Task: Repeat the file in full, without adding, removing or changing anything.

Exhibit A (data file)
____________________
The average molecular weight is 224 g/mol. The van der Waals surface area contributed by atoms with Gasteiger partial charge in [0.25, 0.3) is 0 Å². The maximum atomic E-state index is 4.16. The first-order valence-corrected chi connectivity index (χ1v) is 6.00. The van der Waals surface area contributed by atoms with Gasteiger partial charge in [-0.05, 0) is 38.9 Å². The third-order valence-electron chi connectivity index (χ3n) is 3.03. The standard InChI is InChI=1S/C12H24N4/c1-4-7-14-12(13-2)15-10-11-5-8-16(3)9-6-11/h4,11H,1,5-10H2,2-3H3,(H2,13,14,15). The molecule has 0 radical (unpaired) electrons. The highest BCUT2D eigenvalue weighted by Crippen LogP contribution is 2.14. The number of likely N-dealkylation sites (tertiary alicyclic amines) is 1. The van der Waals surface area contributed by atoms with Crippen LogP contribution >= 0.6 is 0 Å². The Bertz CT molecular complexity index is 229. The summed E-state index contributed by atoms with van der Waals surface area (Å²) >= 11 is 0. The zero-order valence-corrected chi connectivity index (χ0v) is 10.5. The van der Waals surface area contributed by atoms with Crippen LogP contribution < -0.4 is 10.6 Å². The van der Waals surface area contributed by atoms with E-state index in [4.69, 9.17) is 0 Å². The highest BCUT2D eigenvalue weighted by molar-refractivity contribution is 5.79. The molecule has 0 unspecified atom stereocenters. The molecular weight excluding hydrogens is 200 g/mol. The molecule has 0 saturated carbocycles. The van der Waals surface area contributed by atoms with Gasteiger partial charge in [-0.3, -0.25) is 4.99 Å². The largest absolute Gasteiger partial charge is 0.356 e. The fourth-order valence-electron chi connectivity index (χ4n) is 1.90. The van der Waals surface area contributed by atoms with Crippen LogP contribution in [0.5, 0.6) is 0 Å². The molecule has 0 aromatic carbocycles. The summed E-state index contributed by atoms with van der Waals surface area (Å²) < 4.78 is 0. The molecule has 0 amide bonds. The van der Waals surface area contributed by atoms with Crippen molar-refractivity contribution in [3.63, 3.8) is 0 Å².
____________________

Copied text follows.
The average molecular weight is 224 g/mol. The van der Waals surface area contributed by atoms with Gasteiger partial charge in [0.25, 0.3) is 0 Å². The maximum atomic E-state index is 4.16. The first-order valence-corrected chi connectivity index (χ1v) is 6.00. The van der Waals surface area contributed by atoms with Gasteiger partial charge in [-0.05, 0) is 38.9 Å². The third-order valence-electron chi connectivity index (χ3n) is 3.03. The standard InChI is InChI=1S/C12H24N4/c1-4-7-14-12(13-2)15-10-11-5-8-16(3)9-6-11/h4,11H,1,5-10H2,2-3H3,(H2,13,14,15). The molecule has 0 radical (unpaired) electrons. The highest BCUT2D eigenvalue weighted by Crippen LogP contribution is 2.14. The number of likely N-dealkylation sites (tertiary alicyclic amines) is 1. The van der Waals surface area contributed by atoms with Crippen LogP contribution >= 0.6 is 0 Å². The Bertz CT molecular complexity index is 229. The summed E-state index contributed by atoms with van der Waals surface area (Å²) >= 11 is 0. The zero-order valence-corrected chi connectivity index (χ0v) is 10.5. The van der Waals surface area contributed by atoms with Crippen LogP contribution < -0.4 is 10.6 Å². The van der Waals surface area contributed by atoms with E-state index in [4.69, 9.17) is 0 Å². The highest BCUT2D eigenvalue weighted by molar-refractivity contribution is 5.79. The molecule has 0 unspecified atom stereocenters. The molecular weight excluding hydrogens is 200 g/mol. The molecule has 0 saturated carbocycles. The van der Waals surface area contributed by atoms with Gasteiger partial charge in [-0.3, -0.25) is 4.99 Å². The largest absolute Gasteiger partial charge is 0.356 e. The fourth-order valence-electron chi connectivity index (χ4n) is 1.90. The van der Waals surface area contributed by atoms with Crippen LogP contribution in [0.5, 0.6) is 0 Å². The molecule has 0 aromatic carbocycles. The summed E-state index contributed by atoms with van der Waals surface area (Å²) < 4.78 is 0. The molecule has 0 amide bonds. The van der Waals surface area contributed by atoms with Crippen molar-refractivity contribution in [3.63, 3.8) is 0 Å².